Face of the Country, &c.] The surface along the southern, eastern, northern and northwestern frontier is mountainous ; in the interior it is undulatiog and in some parts level. The principal rivers are, 1. The Danube, which flows through the heart of the kingdom from west to east, and receives in its progress the Lech, the Par, the Iser, the Vils and the Inn from the south, and the Altmuhl and Regen from the north; 2. The Maine, which rises in the N E. part of the kingdom, and flowing west receives the Regoitz from the south. The soil of Bavaria is various, some parts being very fertile and others quite barren. The priocipal productions are corn, of which large quantities are exported to at parts of Germany, and the vine, which is cultivated to a great extent in the circle of the Rhine, and along the banks of the Maine. Salt is found in abundance near Salzburg in the S. E. and iron and quicksilver in the circle of the Rhine.

Chief Towns. Munich, the capital of Bavaria, is in the southern part of the kingdom, on the west bank of the Iser. It is the place of meeting of the Bavarian parliament, the seat of the bigher courts of justice, of the government offices, and of several literary and scientific institutions, and it is to these establishments that the io habitants chiefly owe their support, the trade md nanufactures of the town being very limited. The leer is

not navigable and the roads both to the east and west are very indifferent. The population is 47,000.

Augsburg, celebrated for the confession of faith presented here by Luther and Melancthon to the emperor Charles V. in 1500, is on the Lech, 40 miles N. W. of Munich. It has considerable commerce and manufactures, and 30,000 inhabitants.

Nurnberg or Nuremberg, on a branch of the Regnitz, is celea brated for its manufactures, which consist of musical and mathematical instruments, copper plates, pins, needles, spectacles, and toys of ali kinds. Printing and boukselling are also carried on to a considerable exteni. Population 27,000.

Passuu is a strongly fortified town at the confluence of the Inn and the Danube, which divide it into three parts, one on the peninsula, one on the N. side of the Danube and one on the E. side of the Inn. The three are connected by long wooden bridges and contain 10,000 inhabitants.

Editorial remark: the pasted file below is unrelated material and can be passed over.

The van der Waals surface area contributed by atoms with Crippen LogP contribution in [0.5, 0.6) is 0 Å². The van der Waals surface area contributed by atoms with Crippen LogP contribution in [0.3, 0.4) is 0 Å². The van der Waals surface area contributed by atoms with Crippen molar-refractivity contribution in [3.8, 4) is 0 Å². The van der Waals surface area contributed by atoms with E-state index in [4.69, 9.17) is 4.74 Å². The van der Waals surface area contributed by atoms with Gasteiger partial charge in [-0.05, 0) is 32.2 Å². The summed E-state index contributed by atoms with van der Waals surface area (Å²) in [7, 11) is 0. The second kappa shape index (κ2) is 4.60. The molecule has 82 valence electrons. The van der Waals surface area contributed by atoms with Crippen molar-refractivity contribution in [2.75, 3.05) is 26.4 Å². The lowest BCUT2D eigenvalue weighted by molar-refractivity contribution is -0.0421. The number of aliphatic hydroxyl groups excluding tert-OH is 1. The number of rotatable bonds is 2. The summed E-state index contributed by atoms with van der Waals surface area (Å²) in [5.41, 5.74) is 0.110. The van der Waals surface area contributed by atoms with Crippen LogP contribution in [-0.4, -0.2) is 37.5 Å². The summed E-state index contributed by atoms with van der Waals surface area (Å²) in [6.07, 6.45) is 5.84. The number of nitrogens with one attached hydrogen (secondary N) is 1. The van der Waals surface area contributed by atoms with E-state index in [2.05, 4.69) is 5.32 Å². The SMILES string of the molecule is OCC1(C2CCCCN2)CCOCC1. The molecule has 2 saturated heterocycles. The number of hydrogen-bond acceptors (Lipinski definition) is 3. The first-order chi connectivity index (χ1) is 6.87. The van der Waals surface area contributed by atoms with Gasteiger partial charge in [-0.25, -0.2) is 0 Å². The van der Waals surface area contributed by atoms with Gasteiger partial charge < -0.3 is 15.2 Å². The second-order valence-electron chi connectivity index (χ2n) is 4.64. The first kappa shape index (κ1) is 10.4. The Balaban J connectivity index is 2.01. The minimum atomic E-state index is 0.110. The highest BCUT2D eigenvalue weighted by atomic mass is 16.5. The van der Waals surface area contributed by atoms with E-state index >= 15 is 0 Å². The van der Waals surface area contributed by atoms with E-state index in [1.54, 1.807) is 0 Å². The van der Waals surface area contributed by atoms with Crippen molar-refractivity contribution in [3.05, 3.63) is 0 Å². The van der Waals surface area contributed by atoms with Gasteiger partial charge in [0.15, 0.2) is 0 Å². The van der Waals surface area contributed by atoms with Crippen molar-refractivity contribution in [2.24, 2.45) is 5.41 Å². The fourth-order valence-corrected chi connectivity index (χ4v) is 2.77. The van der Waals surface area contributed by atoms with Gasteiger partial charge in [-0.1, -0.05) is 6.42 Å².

Ratisbon or Regensburg, on the S. bank of the Danube opposite the mouth of the Regen, was the place of meeting for the diet of the German empire from 1662 to 1805. It formerly had the exclusive navigation of the Danube, downwards to Vienna, and upwards to Ulm, and still possesses a considerable share of that traffic. Population 22,000.

Landau is a strong town in the circle of the Rhine, on the Queich, garrisoned by the troops of the German confederation. Pop. 4,000. Germersheim, also in the circle of the Rhine, at the conflux of the Queich with the Rbine, is at present a strong town, and its fortifications are about to be greatly increased, the diet of Frankfort having fixed on it as one of the bulwarks of Germany, and appropriated no less than £600,000 sterling for additional works. Population 1,500.

Wurzbury is a well fortified town on both sides of the Maioe in the midst of extensive vineyards. Population 16,000. Bamberg, situated on the Regnitz, which enters the Maine a little below the town, contains 20,000 inhabitants. Anspach, on the Rezat, 30 miles S. W. of Nuremberg, has 14,000 inhabitants. Ingolstadt is a strong town on the Danube 43 miles N. of Munich, with 5,000 inhabitants.

Population, Religion, &c.] The population, according to the official returns in 1818, was 3,560,000; of this number about fourfifths are Roman Catholics, and the remainder Protestants, with the exception of 12,000 Jews. The Bavarians were formerly reckoned among the most intolerant Catholics in Europe, but since the commencement of the present century more liberal sentiments have prepailed, and the Protestants are now not only unrestrained in their worship but are eligible to civil and military offices. Education has also of late been widely diffused through the kingdom, and though formerly scarcely one man in ten could either read or write, at present the majority of the youth are instructed in all the common branches. There are universities at Wurzburg and Aschaffenburg on the Main, at Landshut on the tser, and at Erlangen on the Redlnitz.